Restore Northwest Salmon

In 2008, the Bush Administration imposed a plan that allows these lethal dams to continue killing up to 90% of some Snake River salmon runs. Earthjustice challenged the plan in court soon after it was issued, and now the Obama administration is conducting a 60-day review of that plan; providing some extra time to explore a way to resolve this long-running controversy.

Wild salmon and steelhead of the Columbia and Snake Rivers connect coastal and river communities from California to Alaska and inland as far as Idaho and Nevada. Earthjustice has been in court for over a decade fighting on behalf of fishermen and conservationists to protect and restore this endangered national treasure.

Working together, NOAA, CEQ, and the Corps can lead efforts to restore these vital wild salmon runs and make local communities whole again by bringing together key stakeholders in the Pacific Northwest to craft an effective, legal, and science-based blueprint to resolve this long-standing controversy in a way that produces healthy salmon populations, sustainable new jobs, healthy economies, an improved transportation system, and clean and affordable energy.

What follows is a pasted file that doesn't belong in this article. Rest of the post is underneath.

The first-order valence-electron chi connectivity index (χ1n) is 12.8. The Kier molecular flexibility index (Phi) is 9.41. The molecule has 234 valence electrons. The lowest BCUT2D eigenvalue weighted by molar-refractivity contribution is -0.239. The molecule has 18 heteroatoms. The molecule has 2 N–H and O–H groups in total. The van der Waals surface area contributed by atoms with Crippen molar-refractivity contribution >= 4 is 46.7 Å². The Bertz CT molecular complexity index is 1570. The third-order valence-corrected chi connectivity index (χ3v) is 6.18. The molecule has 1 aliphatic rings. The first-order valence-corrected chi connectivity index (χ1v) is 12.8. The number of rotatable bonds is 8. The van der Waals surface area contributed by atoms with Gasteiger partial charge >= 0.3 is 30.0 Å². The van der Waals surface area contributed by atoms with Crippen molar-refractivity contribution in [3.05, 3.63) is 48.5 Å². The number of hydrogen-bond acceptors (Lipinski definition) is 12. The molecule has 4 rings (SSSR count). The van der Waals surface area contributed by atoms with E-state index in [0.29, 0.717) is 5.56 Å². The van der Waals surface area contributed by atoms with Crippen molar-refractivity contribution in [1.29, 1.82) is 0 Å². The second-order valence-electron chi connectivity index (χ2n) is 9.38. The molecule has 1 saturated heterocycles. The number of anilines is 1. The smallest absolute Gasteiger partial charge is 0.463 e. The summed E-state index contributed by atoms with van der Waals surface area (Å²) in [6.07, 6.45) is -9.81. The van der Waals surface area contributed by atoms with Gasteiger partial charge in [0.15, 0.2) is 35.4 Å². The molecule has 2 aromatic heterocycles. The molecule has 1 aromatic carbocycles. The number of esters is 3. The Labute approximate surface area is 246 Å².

The recovery of the Snake River salmon runs is especially critical because these fish migrate the furthest, past the most dams, and yet have access to the largest area of unspoiled spawning habitat of any Columbia Basin salmon — millions of acres of cool, high-elevation wilderness in central Idaho and northwest Oregon. This wild salmon refuge will be critical as the effects of global warming impact the west.

In announcing his preliminary conclusions about the Bush salmon plan, U.S. District Court Judge James Redden warned that “Federal Defendants have spent the better part of the last decade treading water, and avoiding their obligations under the Endangered Species Act. . . . We simply cannot afford to waste another decade.”


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